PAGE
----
Modifying Repetitive Verbalizations of Community-Dwelling Patients with AD
Florida State University, Tallahassee 32306-2007, USA. The Gerontologist
(Impact Factor: 3.21).
03/1997; 37(1):30-9. DOI: 10.1093/geront/37.1.30
Seven caregivers of a home-dwelling spouse with Alzheimer's disease were trained during 12 weekly home visits to implement behavior management programs including written cuing procedures in response to repetitive verbalizations. Data from 7 trained caregivers and 7 matched control caregivers who only tracked repetitive behavior were compared. Results revealed that trained caregivers were successful at decreasing patient repetitions using written cues. Patients of control subjects showed no systematic changes in behavioral disturbances due to behavior tracking. In addition, intervention effects lasted for 16 weeks or longer and several caregivers reported applying the cuing intervention to other, nontargeted behaviors. Trained caregivers' perceptions of their efficacy in managing difficult patient behavior improved significantly at the 3-month follow-up assessment when program staff were no longer visiting them weekly.
Available from: Diana Albrecht
- "Mostly individual setting. Bourgeois (1997), Chang (1999), Chien (2011), Dias (2008), Fortinsky (2009), Gerdner (2002), Gitlin (2010a), Gitlin (2010b), Gitlin (2001), Hebert (2003), Huang (2003), Joling (2012), Martin-Carrasco (2009), Nobili (2004) Multicomponent Various combinations of interventions (psychoeducational interventions, support, respite …) with equal relevance. "
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ABSTRACT: Within the last years various interventions for cognitively impaired persons and their informal caregivers
have been developed and evaluated. As different these interventions are, as different are the outcome dimensions and instruments used. There might be the potential to affect outcomes on both sides. Therefore, the aim of this review is to analyze the amount of studies that report on care recipient outcomes, to show what main outcome dimensions can be categorized, and which validated instruments are most frequently used. A systematic literature search of the electronic databases PubMed, Medline and PsycINFO was conducted. Overall 1547 studies were identified. After exclusion of duplicates and screening of titles and abstracts 162 records remained. Of those 105 would have met the inclusion criteria but 36 records (34.3%) didn’t assess any care recipient outcomes. Sixty nine studies (65.7%) reported on care recipient outcomes and were finally analyzed. The following assessments were used most in the main outcome dimensions: the Revised Memory and Behavior Problem Checklist and the Neuro-Psychiatric Inventory for problem behaviors, the Cornell Scale for Depression in Dementia for depressive symptoms, Quality of Life in Alzheimer's Disease for quality of life, the Mini Mental State Examination for cognition, and Lawton and Brody’s Instrumental Activities of Daily Living scale for activities of daily living. In dementia caregiver studies care recipient outcomes should more often be assessed. For a better comparability between interventions and target groups more homogeneity of the instruments is necessary. Instruments that are not specifically developed for cognitively impaired persons should only be used if they have been validated for persons with a comparable cognitive status.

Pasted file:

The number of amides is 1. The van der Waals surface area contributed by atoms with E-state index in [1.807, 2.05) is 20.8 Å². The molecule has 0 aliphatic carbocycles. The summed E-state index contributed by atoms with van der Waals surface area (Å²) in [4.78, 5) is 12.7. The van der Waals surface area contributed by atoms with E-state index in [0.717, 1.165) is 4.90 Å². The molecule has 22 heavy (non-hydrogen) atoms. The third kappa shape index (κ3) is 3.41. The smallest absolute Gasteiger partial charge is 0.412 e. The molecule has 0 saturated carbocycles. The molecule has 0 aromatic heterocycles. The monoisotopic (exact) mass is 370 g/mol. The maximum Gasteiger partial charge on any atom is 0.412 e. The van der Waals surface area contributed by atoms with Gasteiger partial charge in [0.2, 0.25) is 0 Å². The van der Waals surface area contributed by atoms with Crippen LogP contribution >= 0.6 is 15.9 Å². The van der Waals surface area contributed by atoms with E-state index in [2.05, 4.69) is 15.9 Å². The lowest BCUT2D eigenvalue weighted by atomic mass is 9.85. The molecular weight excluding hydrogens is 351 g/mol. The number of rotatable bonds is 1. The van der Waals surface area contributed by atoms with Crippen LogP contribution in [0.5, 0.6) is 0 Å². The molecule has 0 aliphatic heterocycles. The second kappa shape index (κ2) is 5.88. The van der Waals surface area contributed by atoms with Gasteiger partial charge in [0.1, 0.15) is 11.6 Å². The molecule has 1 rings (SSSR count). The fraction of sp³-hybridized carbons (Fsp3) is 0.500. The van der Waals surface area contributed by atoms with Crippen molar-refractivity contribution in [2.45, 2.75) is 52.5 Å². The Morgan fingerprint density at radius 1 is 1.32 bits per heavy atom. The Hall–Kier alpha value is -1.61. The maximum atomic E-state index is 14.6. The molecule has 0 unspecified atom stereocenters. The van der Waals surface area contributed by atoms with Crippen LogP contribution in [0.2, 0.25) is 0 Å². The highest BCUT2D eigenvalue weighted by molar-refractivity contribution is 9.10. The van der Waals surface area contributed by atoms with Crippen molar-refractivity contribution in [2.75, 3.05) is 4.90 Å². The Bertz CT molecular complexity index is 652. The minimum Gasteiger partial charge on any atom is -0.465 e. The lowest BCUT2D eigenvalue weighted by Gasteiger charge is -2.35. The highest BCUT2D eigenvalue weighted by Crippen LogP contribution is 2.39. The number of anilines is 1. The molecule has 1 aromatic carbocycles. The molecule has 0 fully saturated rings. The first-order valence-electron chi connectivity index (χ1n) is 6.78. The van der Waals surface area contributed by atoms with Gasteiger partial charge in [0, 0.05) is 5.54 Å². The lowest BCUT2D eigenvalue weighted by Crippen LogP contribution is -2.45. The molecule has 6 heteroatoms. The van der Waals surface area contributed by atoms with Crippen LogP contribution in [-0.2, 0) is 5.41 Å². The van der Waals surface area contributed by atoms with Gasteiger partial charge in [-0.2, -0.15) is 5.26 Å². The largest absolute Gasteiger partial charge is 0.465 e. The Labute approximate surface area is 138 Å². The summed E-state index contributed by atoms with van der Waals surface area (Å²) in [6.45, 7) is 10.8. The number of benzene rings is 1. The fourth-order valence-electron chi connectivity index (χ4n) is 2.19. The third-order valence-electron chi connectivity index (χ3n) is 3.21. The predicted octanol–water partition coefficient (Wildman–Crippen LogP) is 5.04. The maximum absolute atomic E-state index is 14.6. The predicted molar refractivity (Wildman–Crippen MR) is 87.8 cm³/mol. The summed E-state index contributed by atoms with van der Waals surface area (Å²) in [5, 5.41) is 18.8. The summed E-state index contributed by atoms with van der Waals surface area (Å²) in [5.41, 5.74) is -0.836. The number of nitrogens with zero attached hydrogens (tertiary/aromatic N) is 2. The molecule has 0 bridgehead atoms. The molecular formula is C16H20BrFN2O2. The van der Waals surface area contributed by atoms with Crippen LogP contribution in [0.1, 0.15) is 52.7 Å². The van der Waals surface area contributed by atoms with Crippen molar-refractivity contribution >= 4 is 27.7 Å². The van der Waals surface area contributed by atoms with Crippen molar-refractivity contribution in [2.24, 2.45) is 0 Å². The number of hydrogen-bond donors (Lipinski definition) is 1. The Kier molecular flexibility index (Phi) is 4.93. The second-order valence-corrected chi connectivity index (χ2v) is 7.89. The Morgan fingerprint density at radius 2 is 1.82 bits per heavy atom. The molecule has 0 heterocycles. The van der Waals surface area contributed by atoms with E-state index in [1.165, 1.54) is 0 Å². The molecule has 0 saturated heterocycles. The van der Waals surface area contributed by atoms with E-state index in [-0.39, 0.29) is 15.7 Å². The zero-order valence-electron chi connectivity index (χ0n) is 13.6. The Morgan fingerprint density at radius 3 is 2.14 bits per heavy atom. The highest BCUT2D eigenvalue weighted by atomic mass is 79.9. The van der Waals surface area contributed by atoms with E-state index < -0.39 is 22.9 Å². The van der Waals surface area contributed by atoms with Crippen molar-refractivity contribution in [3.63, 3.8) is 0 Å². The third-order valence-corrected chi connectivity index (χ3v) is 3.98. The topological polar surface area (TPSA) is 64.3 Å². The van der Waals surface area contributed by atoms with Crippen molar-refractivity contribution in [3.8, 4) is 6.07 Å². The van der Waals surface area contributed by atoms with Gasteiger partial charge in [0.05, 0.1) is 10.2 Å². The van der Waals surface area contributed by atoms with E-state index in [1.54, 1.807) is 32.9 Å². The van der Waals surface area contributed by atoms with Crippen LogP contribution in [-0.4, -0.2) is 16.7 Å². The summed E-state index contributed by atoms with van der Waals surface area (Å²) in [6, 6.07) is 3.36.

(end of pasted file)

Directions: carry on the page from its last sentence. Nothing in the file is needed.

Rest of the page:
Available from: Christine L Williams
- "i Accepting misunderstandings j Talk about person to another h,i Focusing on the present k,l,m Speaking slowly a,b Asking general questions k,l,m Parallel communication style r Accepting misunderstandings j Harsh tone of voice f Focusing on the present k,l,m Frustration, impatience t Asking general questions k,l,m Demanding communication f,s Sharing of self k,l,m Threats p,s Supportive touch e Sarcastic humor s Nonverbal gestures a,k,l,m Patronizing tone of voice s Verbal encouragers a,k,l,m Distancing, little eye contact s Closed-ended questions a Ignoring s Open-ended questions o,l Correcting, pointing out errors t Calm approach i Specific questions p Allowing time to respond i,o Speaking louder a,b Acknowledging autonomy i Demeaning s Note: The above listed communication strategies are supported by evidence from the following literature: a Small et al. (2003), b Small et al. (1997), c Bourgeois et al. (1997), d Bourgeois (1992), e Hendryx-Bedalov, P.M. (2000), f Small & Gutman (2002), g Hopper (2001), h Small & Perry (2005), i Williams (2008), j Bohling (1991), k Tappen et al. (2001), l Tappen et al. (1997), m Williams & Tappen (1999), o Acton et al. (2007), p Sabat (1991), q Small et al. (2005), r Roberto et al. (1998), s Ostuni & Santo Pietro (1991), t Blieszner & Shifflett (1990). "